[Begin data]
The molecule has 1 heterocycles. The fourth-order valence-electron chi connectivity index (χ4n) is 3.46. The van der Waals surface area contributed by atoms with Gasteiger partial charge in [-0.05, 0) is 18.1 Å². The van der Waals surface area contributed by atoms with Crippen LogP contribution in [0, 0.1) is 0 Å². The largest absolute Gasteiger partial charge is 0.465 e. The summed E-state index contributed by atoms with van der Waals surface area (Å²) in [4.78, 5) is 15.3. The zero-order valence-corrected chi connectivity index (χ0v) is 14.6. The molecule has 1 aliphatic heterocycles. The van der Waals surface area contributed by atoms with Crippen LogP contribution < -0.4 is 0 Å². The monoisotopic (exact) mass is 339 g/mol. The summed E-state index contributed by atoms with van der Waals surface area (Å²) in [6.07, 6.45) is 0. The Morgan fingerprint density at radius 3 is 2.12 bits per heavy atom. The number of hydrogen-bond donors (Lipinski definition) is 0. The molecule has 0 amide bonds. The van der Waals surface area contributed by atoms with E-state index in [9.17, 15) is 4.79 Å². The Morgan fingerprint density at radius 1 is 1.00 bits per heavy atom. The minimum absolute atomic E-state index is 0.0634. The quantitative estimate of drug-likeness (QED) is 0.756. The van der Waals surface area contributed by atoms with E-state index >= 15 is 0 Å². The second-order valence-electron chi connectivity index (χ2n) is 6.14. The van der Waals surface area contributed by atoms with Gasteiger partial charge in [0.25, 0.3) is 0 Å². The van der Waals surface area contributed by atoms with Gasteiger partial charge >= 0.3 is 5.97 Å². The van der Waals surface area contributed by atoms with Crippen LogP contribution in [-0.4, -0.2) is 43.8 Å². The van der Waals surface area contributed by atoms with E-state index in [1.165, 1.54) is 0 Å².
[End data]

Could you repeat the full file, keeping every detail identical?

The molecule has 1 heterocycles. The fourth-order valence-electron chi connectivity index (χ4n) is 3.46. The van der Waals surface area contributed by atoms with Gasteiger partial charge in [-0.05, 0) is 18.1 Å². The van der Waals surface area contributed by atoms with Crippen LogP contribution in [0, 0.1) is 0 Å². The largest absolute Gasteiger partial charge is 0.465 e. The summed E-state index contributed by atoms with van der Waals surface area (Å²) in [4.78, 5) is 15.3. The zero-order valence-corrected chi connectivity index (χ0v) is 14.6. The molecule has 1 aliphatic heterocycles. The van der Waals surface area contributed by atoms with Crippen LogP contribution < -0.4 is 0 Å². The monoisotopic (exact) mass is 339 g/mol. The summed E-state index contributed by atoms with van der Waals surface area (Å²) in [6.07, 6.45) is 0. The Morgan fingerprint density at radius 3 is 2.12 bits per heavy atom. The number of hydrogen-bond donors (Lipinski definition) is 0. The molecule has 0 amide bonds. The van der Waals surface area contributed by atoms with E-state index in [9.17, 15) is 4.79 Å². The Morgan fingerprint density at radius 1 is 1.00 bits per heavy atom. The minimum absolute atomic E-state index is 0.0634. The quantitative estimate of drug-likeness (QED) is 0.756. The van der Waals surface area contributed by atoms with E-state index >= 15 is 0 Å². The second-order valence-electron chi connectivity index (χ2n) is 6.14. The van der Waals surface area contributed by atoms with Gasteiger partial charge in [0.25, 0.3) is 0 Å². The van der Waals surface area contributed by atoms with Gasteiger partial charge >= 0.3 is 5.97 Å². The van der Waals surface area contributed by atoms with Crippen LogP contribution in [-0.4, -0.2) is 43.8 Å². The van der Waals surface area contributed by atoms with E-state index in [1.165, 1.54) is 0 Å².